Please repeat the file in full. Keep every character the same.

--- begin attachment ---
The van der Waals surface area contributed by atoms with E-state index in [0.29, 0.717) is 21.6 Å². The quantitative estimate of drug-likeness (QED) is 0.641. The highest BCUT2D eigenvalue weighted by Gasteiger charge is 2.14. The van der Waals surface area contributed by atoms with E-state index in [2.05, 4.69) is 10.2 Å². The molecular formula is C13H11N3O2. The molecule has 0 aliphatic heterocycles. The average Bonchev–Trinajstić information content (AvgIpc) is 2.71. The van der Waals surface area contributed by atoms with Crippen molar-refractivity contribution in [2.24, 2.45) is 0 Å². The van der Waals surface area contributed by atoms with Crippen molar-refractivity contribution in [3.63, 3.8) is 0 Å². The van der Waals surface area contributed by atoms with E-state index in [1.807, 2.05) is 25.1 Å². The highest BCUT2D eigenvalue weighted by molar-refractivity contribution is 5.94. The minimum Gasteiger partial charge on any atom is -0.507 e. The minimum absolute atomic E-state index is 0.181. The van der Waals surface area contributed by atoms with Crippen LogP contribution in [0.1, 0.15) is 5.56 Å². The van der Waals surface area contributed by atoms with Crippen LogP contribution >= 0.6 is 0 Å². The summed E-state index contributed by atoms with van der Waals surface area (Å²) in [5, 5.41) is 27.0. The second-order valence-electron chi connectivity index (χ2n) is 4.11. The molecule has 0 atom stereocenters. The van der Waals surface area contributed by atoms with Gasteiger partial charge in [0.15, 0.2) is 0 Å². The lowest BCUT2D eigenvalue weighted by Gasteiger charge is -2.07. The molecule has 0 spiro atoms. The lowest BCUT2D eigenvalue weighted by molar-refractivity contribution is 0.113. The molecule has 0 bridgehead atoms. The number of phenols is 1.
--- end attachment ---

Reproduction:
The van der Waals surface area contributed by atoms with E-state index in [0.29, 0.717) is 21.6 Å². The quantitative estimate of drug-likeness (QED) is 0.641. The highest BCUT2D eigenvalue weighted by Gasteiger charge is 2.14. The van der Waals surface area contributed by atoms with E-state index in [2.05, 4.69) is 10.2 Å². The molecular formula is C13H11N3O2. The molecule has 0 aliphatic heterocycles. The average Bonchev–Trinajstić information content (AvgIpc) is 2.71. The van der Waals surface area contributed by atoms with Crippen molar-refractivity contribution in [2.24, 2.45) is 0 Å². The van der Waals surface area contributed by atoms with Crippen molar-refractivity contribution in [3.63, 3.8) is 0 Å². The van der Waals surface area contributed by atoms with E-state index in [1.807, 2.05) is 25.1 Å². The highest BCUT2D eigenvalue weighted by molar-refractivity contribution is 5.94. The minimum Gasteiger partial charge on any atom is -0.507 e. The minimum absolute atomic E-state index is 0.181. The van der Waals surface area contributed by atoms with Crippen LogP contribution in [0.1, 0.15) is 5.56 Å². The van der Waals surface area contributed by atoms with Crippen LogP contribution >= 0.6 is 0 Å². The summed E-state index contributed by atoms with van der Waals surface area (Å²) in [5, 5.41) is 27.0. The second-order valence-electron chi connectivity index (χ2n) is 4.11. The molecule has 0 atom stereocenters. The van der Waals surface area contributed by atoms with Gasteiger partial charge in [0.15, 0.2) is 0 Å². The lowest BCUT2D eigenvalue weighted by Gasteiger charge is -2.07. The molecule has 0 spiro atoms. The lowest BCUT2D eigenvalue weighted by molar-refractivity contribution is 0.113. The molecule has 0 bridgehead atoms. The number of phenols is 1.